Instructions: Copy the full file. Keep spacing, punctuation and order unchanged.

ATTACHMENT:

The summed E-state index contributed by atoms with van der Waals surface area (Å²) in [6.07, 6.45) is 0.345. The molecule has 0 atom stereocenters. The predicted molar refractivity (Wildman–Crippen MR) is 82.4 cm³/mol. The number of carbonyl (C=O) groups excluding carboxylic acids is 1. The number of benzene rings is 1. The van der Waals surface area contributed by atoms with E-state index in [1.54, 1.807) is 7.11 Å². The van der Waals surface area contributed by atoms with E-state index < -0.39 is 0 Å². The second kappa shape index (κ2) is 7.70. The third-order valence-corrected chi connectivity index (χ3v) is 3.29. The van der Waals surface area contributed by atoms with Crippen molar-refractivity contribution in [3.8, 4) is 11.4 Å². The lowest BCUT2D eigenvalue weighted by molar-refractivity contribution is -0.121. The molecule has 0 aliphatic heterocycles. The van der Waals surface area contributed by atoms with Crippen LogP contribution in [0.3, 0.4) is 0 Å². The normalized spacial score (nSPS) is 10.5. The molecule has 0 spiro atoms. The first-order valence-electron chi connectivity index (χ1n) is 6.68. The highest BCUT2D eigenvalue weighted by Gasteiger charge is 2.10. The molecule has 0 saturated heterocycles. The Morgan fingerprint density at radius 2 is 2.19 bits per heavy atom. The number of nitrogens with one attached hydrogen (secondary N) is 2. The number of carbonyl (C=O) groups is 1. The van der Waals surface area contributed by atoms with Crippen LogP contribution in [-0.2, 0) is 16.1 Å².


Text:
The summed E-state index contributed by atoms with van der Waals surface area (Å²) in [6.07, 6.45) is 0.345. The molecule has 0 atom stereocenters. The predicted molar refractivity (Wildman–Crippen MR) is 82.4 cm³/mol. The number of carbonyl (C=O) groups excluding carboxylic acids is 1. The number of benzene rings is 1. The van der Waals surface area contributed by atoms with E-state index in [1.54, 1.807) is 7.11 Å². The van der Waals surface area contributed by atoms with E-state index < -0.39 is 0 Å². The second kappa shape index (κ2) is 7.70. The third-order valence-corrected chi connectivity index (χ3v) is 3.29. The van der Waals surface area contributed by atoms with Crippen molar-refractivity contribution in [3.8, 4) is 11.4 Å². The lowest BCUT2D eigenvalue weighted by molar-refractivity contribution is -0.121. The molecule has 0 aliphatic heterocycles. The van der Waals surface area contributed by atoms with Crippen LogP contribution in [0.3, 0.4) is 0 Å². The normalized spacial score (nSPS) is 10.5. The molecule has 0 spiro atoms. The first-order valence-electron chi connectivity index (χ1n) is 6.68. The highest BCUT2D eigenvalue weighted by Gasteiger charge is 2.10. The molecule has 0 saturated heterocycles. The Morgan fingerprint density at radius 2 is 2.19 bits per heavy atom. The number of nitrogens with one attached hydrogen (secondary N) is 2. The number of carbonyl (C=O) groups is 1. The van der Waals surface area contributed by atoms with Crippen LogP contribution in [-0.2, 0) is 16.1 Å².